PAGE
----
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Monday, June 09, 2014


Assam Violence: Concerned Citizens Group appealed to uphold the composite fabric of Indian Society


"In the wake of the violence in Assam and its repercussions outside the North East region of India, a group of concerned citizens from Assam and other parts of North East India have appealed people and the government to restore peace, uphold the composite social fabric of the country and delivery of justice to the affected people expeditiously."


HNF Correspondent


Terming that the disturbances in Assam and incidents in other parts of India as its repercussion have been fatal to the composite social fabric of the North East and the whole of India, Academicians, Activists and noted citizens including Prof. A C Bhagabati (Former Vice-chancellor, Rajiv Gandhi University), Niketu Iralu (Peace Activist, Kohima), Dr. Monisha Behal (Chairperson, North East Network, Guwahati) and others have appealed to uphold peace and protect the composite fabric of Indian Society.

The appeal was made after a visit by the group of concerned citizens on a peace and solidarity mission to the trouble torn areas of the Western Assam with the objective of assessing the situation, meeting the inmates of both the communities in the relief camps, ascertaining specific vulnerabilities which need urgent attention and promoting peace and solidarity among the strife torn people.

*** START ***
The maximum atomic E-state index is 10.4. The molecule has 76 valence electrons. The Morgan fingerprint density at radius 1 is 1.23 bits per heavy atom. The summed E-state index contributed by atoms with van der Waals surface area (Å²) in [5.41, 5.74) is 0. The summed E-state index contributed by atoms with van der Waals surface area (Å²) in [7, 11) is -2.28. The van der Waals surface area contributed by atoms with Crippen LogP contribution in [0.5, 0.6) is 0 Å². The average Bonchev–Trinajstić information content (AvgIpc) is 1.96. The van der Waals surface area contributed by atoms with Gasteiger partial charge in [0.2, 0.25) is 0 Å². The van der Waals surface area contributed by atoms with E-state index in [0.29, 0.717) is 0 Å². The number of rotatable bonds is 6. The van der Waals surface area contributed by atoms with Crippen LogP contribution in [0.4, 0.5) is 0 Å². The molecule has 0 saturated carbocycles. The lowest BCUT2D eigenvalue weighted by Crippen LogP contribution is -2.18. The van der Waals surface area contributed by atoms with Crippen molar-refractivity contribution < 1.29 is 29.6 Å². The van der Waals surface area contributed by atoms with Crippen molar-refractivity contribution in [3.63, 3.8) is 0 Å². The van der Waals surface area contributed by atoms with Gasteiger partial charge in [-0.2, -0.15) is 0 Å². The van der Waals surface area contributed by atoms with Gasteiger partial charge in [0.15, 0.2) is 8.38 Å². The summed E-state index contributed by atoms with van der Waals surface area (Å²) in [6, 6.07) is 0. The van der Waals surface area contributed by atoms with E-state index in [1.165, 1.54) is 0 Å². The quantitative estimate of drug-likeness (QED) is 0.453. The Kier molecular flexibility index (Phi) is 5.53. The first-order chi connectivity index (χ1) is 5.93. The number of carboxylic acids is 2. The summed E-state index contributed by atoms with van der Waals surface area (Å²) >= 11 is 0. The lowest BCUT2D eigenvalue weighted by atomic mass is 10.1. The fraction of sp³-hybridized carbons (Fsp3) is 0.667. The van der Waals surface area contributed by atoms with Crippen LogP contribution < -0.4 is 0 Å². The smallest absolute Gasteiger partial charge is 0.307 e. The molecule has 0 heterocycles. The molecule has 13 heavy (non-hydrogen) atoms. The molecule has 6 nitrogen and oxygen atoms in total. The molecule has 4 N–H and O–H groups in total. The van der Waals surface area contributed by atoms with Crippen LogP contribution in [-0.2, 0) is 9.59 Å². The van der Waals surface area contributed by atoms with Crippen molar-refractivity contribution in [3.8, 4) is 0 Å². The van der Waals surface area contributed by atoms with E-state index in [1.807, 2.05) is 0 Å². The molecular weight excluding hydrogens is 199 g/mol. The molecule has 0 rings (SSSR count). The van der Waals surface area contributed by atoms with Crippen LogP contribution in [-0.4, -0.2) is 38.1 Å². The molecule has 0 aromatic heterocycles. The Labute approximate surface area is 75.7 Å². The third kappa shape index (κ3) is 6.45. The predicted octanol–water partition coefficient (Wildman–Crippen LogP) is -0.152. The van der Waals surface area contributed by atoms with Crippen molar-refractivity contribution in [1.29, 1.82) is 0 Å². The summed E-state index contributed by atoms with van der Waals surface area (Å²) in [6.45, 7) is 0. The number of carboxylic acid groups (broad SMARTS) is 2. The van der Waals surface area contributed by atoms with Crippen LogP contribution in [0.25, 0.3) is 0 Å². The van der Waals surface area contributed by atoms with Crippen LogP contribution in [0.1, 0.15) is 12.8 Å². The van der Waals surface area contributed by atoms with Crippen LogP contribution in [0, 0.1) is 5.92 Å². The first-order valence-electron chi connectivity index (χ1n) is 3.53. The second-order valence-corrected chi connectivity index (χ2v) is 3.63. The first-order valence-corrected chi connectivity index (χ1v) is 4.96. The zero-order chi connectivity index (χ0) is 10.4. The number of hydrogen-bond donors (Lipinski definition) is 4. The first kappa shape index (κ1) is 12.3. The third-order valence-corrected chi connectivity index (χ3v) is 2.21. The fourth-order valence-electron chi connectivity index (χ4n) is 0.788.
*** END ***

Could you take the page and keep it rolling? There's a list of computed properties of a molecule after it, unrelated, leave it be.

‘We visited a few relief camps in the affected districts of Dhubri, Bongaingaon and Kokrajhar on August 7-8, 2012. We also met with members of the civil society organizations and officials of the administration’, said the appeal made by the members of the group.

‘The violence took place essentially between two communities living side by side, both attempting to preserve their right to life with dignity’ said the appeal while placing the observation of the group of persons about the situation in the relief camps as, ‘Most of the camps are in schools and thereby have the basic infrastructures of water supply and power. However, sanitation facilities were found inadequate and in need for improvement.  Personnel of the health department were in place in the camps. There are reports by civil society groups that only basic medicines are available and that ability to deal with illnesses of children and gynecological problems are inadequate. The team did not notice any day care for children or trauma counseling facilities for the affected people in the camps. Facilities for the continuing and un-interrupted education of children have not been considered’. However, the appeal attempted to clarify further saying that, ‘The above are only illustrative and there are many serious gaps which need to be addressed like nutritional balance, larger accommodation and bathing space etc.’

Pointing at the administrative callousness and apathy, the group said that, ‘The affected people of both the communities apprehended violence and approached the administration for security. But they had to flee from their homes as their pleas were not heeded by the administration. In most of the instances the people fled first and their houses were burnt later. In short, absence of effective policing and patrolling and inefficient response to pleas for help remained the singularly important factor for this exodus, apart from rumors and threats.’